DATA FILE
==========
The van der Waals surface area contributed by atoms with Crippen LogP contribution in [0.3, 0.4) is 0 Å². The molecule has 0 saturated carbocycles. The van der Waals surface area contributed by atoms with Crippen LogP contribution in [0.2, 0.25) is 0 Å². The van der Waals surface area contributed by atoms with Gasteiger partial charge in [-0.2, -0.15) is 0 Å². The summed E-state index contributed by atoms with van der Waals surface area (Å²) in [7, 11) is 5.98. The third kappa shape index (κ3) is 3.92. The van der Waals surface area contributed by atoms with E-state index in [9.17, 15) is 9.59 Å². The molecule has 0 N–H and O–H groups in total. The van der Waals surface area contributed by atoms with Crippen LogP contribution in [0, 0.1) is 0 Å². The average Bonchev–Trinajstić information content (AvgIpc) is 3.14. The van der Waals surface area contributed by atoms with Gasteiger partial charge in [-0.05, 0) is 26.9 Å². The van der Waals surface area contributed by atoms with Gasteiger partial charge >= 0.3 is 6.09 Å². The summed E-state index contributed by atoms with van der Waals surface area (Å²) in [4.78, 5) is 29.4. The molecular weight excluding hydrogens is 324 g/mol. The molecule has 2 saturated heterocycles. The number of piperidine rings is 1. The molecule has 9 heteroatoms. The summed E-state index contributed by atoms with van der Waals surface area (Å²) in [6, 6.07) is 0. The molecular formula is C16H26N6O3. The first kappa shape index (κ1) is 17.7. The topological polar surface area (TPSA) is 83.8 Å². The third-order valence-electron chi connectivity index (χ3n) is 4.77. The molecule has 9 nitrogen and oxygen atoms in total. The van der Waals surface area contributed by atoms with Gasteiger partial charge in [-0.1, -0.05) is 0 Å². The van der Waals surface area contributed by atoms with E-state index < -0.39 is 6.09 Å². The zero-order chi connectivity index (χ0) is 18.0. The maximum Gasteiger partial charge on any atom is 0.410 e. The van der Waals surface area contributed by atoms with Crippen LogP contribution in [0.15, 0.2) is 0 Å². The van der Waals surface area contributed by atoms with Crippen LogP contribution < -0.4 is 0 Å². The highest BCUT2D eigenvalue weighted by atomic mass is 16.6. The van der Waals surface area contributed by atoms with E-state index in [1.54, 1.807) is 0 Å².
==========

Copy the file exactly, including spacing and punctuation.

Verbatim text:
The van der Waals surface area contributed by atoms with Crippen LogP contribution in [0.3, 0.4) is 0 Å². The molecule has 0 saturated carbocycles. The van der Waals surface area contributed by atoms with Crippen LogP contribution in [0.2, 0.25) is 0 Å². The van der Waals surface area contributed by atoms with Gasteiger partial charge in [-0.2, -0.15) is 0 Å². The summed E-state index contributed by atoms with van der Waals surface area (Å²) in [7, 11) is 5.98. The third kappa shape index (κ3) is 3.92. The van der Waals surface area contributed by atoms with E-state index in [9.17, 15) is 9.59 Å². The molecule has 0 N–H and O–H groups in total. The van der Waals surface area contributed by atoms with Crippen LogP contribution in [0, 0.1) is 0 Å². The average Bonchev–Trinajstić information content (AvgIpc) is 3.14. The van der Waals surface area contributed by atoms with Gasteiger partial charge in [-0.05, 0) is 26.9 Å². The van der Waals surface area contributed by atoms with Gasteiger partial charge >= 0.3 is 6.09 Å². The summed E-state index contributed by atoms with van der Waals surface area (Å²) in [4.78, 5) is 29.4. The molecular weight excluding hydrogens is 324 g/mol. The molecule has 2 saturated heterocycles. The number of piperidine rings is 1. The molecule has 9 heteroatoms. The summed E-state index contributed by atoms with van der Waals surface area (Å²) in [6, 6.07) is 0. The molecular formula is C16H26N6O3. The first kappa shape index (κ1) is 17.7. The topological polar surface area (TPSA) is 83.8 Å². The third-order valence-electron chi connectivity index (χ3n) is 4.77. The molecule has 9 nitrogen and oxygen atoms in total. The van der Waals surface area contributed by atoms with Gasteiger partial charge in [-0.1, -0.05) is 0 Å². The van der Waals surface area contributed by atoms with E-state index < -0.39 is 6.09 Å². The zero-order chi connectivity index (χ0) is 18.0. The maximum Gasteiger partial charge on any atom is 0.410 e. The van der Waals surface area contributed by atoms with Crippen LogP contribution in [0.15, 0.2) is 0 Å². The van der Waals surface area contributed by atoms with Crippen LogP contribution < -0.4 is 0 Å². The highest BCUT2D eigenvalue weighted by atomic mass is 16.6. The van der Waals surface area contributed by atoms with E-state index in [1.54, 1.807) is 0 Å².